Task complexity moderates the influence of descriptions in decisions from experience

Weiss-Cohen, Leonardo, Konstantinidis, Emmanouil, Speekenbrink, Maarten and Harvey, Nigel (2018) Task complexity moderates the influence of descriptions in decisions from experience. Cognition, 170, pp. 209-227. ISSN (print) 0010-0277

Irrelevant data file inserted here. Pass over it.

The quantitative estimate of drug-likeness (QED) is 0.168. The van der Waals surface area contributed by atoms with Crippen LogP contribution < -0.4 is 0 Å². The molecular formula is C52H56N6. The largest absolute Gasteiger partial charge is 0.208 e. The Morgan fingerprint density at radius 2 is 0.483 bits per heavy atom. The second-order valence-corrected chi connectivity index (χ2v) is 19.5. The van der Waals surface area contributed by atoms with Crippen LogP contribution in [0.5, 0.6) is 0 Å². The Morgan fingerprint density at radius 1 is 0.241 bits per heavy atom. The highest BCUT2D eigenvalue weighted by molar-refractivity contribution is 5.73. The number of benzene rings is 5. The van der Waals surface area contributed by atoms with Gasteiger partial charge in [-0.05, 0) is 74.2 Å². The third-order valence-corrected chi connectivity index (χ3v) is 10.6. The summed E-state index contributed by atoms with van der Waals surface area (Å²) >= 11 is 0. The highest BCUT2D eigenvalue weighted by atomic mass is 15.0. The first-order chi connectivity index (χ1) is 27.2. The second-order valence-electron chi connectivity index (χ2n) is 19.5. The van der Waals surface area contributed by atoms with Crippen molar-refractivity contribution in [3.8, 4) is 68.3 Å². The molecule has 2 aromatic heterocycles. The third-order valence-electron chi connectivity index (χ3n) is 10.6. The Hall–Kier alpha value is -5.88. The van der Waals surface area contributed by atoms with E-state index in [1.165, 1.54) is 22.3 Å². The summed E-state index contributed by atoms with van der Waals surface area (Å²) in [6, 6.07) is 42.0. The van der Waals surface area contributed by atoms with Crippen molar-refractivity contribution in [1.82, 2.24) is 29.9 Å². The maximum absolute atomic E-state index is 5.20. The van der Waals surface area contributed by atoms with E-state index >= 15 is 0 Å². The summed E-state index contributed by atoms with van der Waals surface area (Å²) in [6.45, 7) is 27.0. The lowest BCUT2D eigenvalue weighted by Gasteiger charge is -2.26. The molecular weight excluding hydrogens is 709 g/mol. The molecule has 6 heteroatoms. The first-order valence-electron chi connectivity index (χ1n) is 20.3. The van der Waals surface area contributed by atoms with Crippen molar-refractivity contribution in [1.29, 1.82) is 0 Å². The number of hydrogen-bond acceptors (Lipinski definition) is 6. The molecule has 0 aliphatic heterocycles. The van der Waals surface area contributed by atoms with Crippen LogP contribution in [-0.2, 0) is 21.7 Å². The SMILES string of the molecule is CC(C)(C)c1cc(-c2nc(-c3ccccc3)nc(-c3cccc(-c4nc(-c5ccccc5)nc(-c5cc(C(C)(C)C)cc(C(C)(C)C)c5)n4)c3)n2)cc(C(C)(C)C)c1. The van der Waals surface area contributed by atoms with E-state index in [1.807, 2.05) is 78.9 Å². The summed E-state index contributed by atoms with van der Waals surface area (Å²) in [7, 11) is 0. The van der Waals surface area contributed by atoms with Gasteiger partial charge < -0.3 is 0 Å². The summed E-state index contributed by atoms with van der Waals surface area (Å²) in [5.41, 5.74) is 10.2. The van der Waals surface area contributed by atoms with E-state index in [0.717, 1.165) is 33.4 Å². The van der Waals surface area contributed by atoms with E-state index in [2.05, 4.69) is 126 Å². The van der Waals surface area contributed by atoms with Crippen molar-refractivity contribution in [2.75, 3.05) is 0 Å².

Decisions-makers often have access to a combination of descriptive and experiential information, but limited research so far has explored decisions made using both. Three experiments explore the relationship between task complexity and the influence of descriptions. We show that in simple experience-based decision-making tasks, providing congruent descriptions has little influence on task performance in comparison to experience alone without descriptions, since learning via experience is relatively easy. In more complex tasks, which are slower and more demanding to learn experientially, descriptions have stronger influence and help participants identify their preferred choices. However, when the task gets too complex to be concisely described, the influence of descriptions is reduced hence showing a non-monotonic pattern of influence of descriptions according to task complexity. We also propose a cognitive model that incorporates descriptive information into the traditional reinforcement learning framework, with the impact of descriptions moderated by task complexity. This model fits the observed behavior better than previous models and replicates the observed non-monotonic relationship between impact of descriptions and task complexity. This research has implications for the development of effective warning labels that rely on simple descriptive information to trigger safer behavior in complex environments.

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